Yesterday’s Gmail outage that’s reported to have delayed 29.1% of all email sent between the hours of 9am and 7pm ET was due to a duel network error, which caused two separate failures.
Whilst it’s not known how many users were affected, as Google doesn’t provide daily email volume data, it’s a good bet that it was a fair few, as the service does have more than 425m active users. According to the search giants, the failure was picked up quickly by its engineers but it took them around 7 hours to "repurpose additional capacity" and deal with the backlog.
The errors slowed mail down, rather than going down completely and at first this led to an average delay of 2.6s. However, the delay in sending and receiving rose later on, with some reporting that email still hadn’t arrived after more than two hours of being sent.
Reliability site engineering manager Sabrina Farmer said that the occurrence was rare, commenting: "The message delivery delays were triggered by a dual network failure."
"This is a very rare event in which two separate, redundant network paths both stop working at the same time. The two network failures were unrelated, but in combination they reduced Gmail's capacity to deliver messages to users, and beginning at 5.54am PST messages started piling up."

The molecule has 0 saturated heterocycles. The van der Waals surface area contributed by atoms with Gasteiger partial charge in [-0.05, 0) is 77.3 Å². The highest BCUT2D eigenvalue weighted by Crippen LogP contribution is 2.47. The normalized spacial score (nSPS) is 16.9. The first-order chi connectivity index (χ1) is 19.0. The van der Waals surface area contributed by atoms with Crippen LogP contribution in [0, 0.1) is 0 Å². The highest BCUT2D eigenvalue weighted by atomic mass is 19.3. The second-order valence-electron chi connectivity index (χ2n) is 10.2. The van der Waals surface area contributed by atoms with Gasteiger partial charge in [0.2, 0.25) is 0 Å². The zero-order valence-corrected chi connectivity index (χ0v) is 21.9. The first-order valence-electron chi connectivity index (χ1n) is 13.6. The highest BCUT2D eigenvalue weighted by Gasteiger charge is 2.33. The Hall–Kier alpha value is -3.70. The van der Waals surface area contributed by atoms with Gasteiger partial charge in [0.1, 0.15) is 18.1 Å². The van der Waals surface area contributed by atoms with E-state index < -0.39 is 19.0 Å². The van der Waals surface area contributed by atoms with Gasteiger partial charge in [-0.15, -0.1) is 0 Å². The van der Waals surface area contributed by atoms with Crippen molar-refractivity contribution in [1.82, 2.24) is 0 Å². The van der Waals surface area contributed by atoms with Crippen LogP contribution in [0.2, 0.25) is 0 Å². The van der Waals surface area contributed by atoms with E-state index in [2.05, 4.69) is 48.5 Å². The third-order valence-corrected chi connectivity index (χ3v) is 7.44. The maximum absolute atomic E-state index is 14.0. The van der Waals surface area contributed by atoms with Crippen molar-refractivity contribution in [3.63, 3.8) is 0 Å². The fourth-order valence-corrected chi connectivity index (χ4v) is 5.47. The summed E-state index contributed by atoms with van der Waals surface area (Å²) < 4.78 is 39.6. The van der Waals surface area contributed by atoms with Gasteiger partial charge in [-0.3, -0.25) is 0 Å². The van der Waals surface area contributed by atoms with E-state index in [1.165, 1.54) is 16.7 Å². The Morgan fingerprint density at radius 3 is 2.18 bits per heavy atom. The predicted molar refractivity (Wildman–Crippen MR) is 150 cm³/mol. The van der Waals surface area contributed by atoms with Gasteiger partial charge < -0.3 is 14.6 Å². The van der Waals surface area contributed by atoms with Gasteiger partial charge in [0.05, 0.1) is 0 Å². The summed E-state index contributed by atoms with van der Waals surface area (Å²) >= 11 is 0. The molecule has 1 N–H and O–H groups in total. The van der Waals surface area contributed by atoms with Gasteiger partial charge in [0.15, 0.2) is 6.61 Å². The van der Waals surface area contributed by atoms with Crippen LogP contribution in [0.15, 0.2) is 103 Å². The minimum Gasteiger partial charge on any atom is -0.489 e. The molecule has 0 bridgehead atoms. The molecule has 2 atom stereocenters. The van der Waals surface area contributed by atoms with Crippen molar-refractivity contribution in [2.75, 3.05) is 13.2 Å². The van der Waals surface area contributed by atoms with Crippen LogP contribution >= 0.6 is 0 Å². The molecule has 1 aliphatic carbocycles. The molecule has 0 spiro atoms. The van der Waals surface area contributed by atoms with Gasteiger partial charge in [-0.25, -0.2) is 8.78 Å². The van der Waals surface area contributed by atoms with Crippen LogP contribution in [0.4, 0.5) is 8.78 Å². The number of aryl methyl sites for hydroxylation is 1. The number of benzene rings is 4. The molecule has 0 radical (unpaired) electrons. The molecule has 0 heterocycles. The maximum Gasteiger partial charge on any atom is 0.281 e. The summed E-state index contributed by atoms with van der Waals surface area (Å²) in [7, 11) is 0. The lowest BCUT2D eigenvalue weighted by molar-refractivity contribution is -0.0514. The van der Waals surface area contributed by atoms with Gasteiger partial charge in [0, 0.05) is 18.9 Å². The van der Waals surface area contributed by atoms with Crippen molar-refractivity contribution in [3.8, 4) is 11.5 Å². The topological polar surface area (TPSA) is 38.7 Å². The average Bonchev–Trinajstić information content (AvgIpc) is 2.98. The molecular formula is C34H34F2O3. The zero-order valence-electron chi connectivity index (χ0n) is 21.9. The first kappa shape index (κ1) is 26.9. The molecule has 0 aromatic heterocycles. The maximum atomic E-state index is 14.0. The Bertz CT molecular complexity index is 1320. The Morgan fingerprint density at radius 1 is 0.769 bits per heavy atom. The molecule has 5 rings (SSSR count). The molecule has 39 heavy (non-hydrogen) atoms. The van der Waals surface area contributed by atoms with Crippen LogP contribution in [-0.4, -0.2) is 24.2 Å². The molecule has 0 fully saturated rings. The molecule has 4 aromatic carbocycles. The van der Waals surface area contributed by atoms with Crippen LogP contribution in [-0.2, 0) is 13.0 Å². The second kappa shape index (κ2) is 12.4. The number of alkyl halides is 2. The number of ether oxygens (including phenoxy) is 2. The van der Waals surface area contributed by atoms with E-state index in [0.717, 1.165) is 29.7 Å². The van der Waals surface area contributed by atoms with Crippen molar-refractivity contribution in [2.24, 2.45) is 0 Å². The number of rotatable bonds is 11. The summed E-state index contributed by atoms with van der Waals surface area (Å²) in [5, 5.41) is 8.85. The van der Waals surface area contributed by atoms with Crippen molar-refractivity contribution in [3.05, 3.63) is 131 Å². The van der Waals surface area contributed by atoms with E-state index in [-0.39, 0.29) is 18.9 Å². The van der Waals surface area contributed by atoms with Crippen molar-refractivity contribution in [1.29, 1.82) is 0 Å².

It’s thought that many users also experienced difficulties with downloading attachments. Google experienced a "more significant glitch” in August which took down search, Talk and Drive and this has led many to question the wisdom of using a set of businesses processes that rely on a free cloud service.
Microsoft suffered a similar issue earlier on this year when its Outlook service went down due to overheating at one of its data centres.
"We apologize for the duration of today's event; we're aware that prompt email delivery is an important part of the Gmail experience, and today's experience fell far short of our standards. We have analysed (sic) the data on user impact and are providing a preliminary assessment of what occurred,” Google said on its Gmail service status page.
The news reinforces the idea that businesses using free cloud services are leaving themselves open to risk. Many employees around the world use free storage services such as Drive and Dropbox and whilst these are very good for personal use, it has to be questioned if they are professional grade solutions.